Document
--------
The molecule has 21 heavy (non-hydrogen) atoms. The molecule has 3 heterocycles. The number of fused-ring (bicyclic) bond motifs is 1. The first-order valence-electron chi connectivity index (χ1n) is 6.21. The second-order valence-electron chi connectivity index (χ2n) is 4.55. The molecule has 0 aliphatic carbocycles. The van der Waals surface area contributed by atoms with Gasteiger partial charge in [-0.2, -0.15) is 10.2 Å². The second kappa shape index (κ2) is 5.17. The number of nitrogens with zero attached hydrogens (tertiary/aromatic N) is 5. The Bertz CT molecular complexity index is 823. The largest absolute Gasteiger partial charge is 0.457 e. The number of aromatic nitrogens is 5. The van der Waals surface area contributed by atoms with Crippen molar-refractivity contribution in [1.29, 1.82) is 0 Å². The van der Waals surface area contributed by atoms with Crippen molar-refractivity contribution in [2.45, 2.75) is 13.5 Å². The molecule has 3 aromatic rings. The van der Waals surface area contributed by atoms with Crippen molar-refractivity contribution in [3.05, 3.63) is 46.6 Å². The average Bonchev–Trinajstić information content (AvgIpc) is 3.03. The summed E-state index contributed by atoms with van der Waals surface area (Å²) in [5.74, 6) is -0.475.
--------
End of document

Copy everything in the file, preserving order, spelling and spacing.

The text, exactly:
The molecule has 21 heavy (non-hydrogen) atoms. The molecule has 3 heterocycles. The number of fused-ring (bicyclic) bond motifs is 1. The first-order valence-electron chi connectivity index (χ1n) is 6.21. The second-order valence-electron chi connectivity index (χ2n) is 4.55. The molecule has 0 aliphatic carbocycles. The van der Waals surface area contributed by atoms with Gasteiger partial charge in [-0.2, -0.15) is 10.2 Å². The second kappa shape index (κ2) is 5.17. The number of nitrogens with zero attached hydrogens (tertiary/aromatic N) is 5. The Bertz CT molecular complexity index is 823. The largest absolute Gasteiger partial charge is 0.457 e. The number of aromatic nitrogens is 5. The van der Waals surface area contributed by atoms with Crippen molar-refractivity contribution in [1.29, 1.82) is 0 Å². The van der Waals surface area contributed by atoms with Crippen molar-refractivity contribution in [2.45, 2.75) is 13.5 Å². The molecule has 3 aromatic rings. The van der Waals surface area contributed by atoms with Crippen molar-refractivity contribution in [3.05, 3.63) is 46.6 Å². The average Bonchev–Trinajstić information content (AvgIpc) is 3.03. The summed E-state index contributed by atoms with van der Waals surface area (Å²) in [5.74, 6) is -0.475.